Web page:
Sometimes my kids are just wonderful. They are kind and understanding to each other, and they run away to some corner of the house to, say, play school, and they come up occasionally to politely ask for help with a snack. When I have the requested snack in stock, they reward me with joyful shouts of “You’re the best!” and “I love you, Mommy!” (Interesting statistic, here: 5 out of 6 of all “I love yous” that I received are directly related to proving nourishment. True.) On days like these, I appreciate the girls, but I often turn my attention to other tasks, and the success or failure of my day hinges on how much I accomplish.
On other days my children are dreadful and I try my best, but I lose it. The scenarios are similar each time. With M, she’ll exhibit a relatively minor attitude problem (usually belittling J or acting snotty to me), and I’ll call her on it, telling her to come sit down with me so that I can remind her about correct behavior. But instead of sucking it up and coming over and saying, “You’re right, I’m sorry,” she rolls her eyes, talks back, refuses to come over or to sit down, and continues being obnoxious until my mild annoyance escalates into red-hot anger and I send her to her room so that I won’t beat her. With J, she’ll cling, act helpless, or ask me for things using all hand gestures instead of words until the tone of my voice changes, just slightly, into the tone of a mother losing patience. Then she begins to sob and I try to reason with her that I’m really not mad, I’m just trying to help her, and she sobs more, and by that time I feel both angry and guilt-ridden for betraying that my patience with her is not, in fact, infinite.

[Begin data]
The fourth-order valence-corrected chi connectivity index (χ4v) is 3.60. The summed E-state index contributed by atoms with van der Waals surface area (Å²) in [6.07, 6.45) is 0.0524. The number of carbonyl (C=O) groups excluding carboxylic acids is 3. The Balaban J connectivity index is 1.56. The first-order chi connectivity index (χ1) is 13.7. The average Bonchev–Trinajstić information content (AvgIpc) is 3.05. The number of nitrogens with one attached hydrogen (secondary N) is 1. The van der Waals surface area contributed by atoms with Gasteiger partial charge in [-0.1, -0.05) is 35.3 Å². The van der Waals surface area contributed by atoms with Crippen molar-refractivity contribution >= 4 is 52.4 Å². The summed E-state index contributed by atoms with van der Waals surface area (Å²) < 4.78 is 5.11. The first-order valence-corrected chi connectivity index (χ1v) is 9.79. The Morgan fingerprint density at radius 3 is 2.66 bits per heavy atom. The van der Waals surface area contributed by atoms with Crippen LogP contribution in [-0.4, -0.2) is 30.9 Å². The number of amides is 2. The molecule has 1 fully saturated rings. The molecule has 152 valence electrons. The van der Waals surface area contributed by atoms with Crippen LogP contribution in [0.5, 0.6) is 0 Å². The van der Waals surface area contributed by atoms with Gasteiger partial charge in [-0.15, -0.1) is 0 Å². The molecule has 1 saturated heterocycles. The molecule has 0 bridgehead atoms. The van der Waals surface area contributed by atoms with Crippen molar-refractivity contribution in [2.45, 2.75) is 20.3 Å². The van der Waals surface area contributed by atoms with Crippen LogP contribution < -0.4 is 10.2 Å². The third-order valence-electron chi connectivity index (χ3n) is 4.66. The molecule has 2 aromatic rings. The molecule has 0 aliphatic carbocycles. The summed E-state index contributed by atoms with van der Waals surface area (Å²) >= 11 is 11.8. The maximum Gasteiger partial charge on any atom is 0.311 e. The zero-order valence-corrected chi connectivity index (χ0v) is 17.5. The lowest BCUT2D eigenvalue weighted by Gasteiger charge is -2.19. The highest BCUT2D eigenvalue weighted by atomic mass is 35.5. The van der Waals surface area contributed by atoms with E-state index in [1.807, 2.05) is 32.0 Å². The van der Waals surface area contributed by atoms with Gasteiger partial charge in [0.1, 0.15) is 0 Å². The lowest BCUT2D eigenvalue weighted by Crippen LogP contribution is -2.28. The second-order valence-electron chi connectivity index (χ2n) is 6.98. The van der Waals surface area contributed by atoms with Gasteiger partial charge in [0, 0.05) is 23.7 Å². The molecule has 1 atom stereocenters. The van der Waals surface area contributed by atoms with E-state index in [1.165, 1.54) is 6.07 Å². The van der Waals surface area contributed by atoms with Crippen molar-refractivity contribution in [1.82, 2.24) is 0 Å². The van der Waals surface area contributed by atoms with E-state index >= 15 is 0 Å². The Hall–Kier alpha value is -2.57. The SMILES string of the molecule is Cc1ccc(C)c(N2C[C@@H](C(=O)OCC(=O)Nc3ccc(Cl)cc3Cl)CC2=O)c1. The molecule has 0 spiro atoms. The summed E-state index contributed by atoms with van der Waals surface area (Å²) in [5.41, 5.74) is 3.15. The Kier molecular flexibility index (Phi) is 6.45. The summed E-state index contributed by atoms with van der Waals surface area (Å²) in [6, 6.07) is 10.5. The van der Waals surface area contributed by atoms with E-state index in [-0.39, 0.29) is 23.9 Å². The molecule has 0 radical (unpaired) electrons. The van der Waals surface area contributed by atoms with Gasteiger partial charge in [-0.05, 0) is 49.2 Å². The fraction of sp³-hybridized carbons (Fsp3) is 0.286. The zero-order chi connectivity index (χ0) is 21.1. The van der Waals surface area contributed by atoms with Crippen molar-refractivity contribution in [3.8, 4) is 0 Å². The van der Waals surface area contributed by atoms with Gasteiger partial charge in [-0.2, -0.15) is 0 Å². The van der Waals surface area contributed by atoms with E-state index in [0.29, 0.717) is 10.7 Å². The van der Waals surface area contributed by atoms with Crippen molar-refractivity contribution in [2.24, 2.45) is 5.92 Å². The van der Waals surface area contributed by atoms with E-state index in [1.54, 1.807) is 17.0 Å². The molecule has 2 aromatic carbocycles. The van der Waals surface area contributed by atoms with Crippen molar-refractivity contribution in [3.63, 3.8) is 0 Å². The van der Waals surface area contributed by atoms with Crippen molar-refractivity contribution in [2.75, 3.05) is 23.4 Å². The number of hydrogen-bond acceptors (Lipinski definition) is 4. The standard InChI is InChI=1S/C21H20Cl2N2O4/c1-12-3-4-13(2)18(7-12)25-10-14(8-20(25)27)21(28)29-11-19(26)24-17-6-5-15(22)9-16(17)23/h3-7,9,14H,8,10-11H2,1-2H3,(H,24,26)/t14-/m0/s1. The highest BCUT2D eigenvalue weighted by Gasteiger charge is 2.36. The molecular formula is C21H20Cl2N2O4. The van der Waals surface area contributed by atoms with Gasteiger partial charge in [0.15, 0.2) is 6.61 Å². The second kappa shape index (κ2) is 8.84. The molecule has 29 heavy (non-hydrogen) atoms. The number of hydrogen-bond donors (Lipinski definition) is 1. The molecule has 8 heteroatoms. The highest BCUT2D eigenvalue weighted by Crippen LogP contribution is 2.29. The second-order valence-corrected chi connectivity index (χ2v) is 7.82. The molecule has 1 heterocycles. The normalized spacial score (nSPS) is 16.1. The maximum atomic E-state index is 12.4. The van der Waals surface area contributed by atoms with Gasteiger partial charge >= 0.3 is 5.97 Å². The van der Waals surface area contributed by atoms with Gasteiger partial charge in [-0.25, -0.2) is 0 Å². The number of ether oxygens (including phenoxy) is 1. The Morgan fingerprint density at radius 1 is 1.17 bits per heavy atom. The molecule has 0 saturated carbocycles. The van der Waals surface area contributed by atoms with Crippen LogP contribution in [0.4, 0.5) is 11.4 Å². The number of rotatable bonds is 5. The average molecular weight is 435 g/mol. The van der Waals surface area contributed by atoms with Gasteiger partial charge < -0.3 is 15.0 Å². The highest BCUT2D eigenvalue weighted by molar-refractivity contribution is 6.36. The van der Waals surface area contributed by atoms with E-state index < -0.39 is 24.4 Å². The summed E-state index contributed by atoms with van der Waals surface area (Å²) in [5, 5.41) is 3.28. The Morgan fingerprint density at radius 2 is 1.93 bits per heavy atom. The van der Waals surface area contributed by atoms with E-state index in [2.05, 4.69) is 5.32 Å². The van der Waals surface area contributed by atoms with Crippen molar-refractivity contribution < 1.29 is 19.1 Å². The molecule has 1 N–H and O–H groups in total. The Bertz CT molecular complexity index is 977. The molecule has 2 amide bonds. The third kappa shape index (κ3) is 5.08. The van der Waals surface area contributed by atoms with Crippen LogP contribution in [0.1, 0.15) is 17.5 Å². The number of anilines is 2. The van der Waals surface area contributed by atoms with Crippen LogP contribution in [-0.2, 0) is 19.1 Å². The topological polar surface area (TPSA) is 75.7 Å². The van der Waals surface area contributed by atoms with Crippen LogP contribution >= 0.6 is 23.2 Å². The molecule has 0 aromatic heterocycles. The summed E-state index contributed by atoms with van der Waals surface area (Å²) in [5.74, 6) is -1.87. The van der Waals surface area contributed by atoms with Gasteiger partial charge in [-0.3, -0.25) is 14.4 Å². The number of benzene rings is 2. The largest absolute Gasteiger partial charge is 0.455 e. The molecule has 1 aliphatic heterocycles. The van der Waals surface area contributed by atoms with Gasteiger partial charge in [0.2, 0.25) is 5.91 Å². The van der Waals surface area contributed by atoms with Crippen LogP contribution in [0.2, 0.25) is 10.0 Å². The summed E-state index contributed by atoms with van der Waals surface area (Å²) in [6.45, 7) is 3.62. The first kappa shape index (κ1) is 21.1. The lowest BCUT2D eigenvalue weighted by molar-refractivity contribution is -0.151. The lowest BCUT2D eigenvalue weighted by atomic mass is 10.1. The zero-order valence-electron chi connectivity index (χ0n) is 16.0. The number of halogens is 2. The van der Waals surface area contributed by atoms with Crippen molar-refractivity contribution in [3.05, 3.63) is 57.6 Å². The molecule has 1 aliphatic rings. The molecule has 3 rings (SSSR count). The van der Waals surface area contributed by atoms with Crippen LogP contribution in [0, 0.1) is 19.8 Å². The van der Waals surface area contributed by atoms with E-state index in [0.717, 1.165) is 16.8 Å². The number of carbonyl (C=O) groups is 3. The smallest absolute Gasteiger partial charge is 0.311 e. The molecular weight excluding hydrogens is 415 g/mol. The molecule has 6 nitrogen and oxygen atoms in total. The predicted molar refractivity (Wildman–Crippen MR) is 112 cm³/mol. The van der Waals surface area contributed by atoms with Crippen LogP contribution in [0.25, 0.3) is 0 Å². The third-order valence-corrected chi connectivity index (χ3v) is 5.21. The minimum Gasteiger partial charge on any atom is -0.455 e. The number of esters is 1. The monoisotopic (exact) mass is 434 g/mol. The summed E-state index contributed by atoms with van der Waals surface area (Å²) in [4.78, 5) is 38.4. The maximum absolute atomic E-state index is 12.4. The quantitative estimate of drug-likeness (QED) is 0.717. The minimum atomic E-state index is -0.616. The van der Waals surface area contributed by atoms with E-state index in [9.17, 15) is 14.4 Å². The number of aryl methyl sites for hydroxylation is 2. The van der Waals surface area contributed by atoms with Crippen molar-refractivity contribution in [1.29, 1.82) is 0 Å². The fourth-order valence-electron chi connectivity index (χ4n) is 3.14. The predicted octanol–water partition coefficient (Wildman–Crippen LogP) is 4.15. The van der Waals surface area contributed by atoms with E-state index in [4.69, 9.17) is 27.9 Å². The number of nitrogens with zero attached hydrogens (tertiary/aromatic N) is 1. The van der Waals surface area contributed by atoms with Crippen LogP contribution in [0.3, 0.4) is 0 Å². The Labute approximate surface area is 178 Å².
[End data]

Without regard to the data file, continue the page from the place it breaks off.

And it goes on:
And then, there are days like today.
Days when M sobs over long division and yells in frustration while J works on a project that includes leaves, glue, fabric, scissors, more glue, poster board, and googly eyes. Days when the two of them drop every article of clothing that they own in every single room in the common areas of our home. Days when they seem intent on making themselves, each other, and me as miserable as possible. And I go back and forth, correcting and calming M, coaching J on her spelling while deflecting M’s critiques of J’s spelling, and helping to control J’s gooey artistic mess. All while enforcing the pick-up-your-crap rules, stepping in only when absolutely necessary to ensure sibling civility, and cooking a delicious dinner. And as the storms subside, I think to myself that I’m maintaining the demeanor of some kind of Amazing Zen Master.
And by the time Cute W gets home, he overhears, from upstairs, our wretched, snotty children and my responses, and he comes downstairs and tells me that I’m unbelievably patient and he even uses the word “Zen.” And I am in an awesome mood. Because, sure, I love cuddling with my kids or celebrating milestones. But the times when I feel like a Super Mama are when my kids have been hideously awful for a sustained period of time, and I have remained calm and pleasant through it all. When we’ve weathered the storm and come through it unscathed.
It might be the best feeling in the entire world.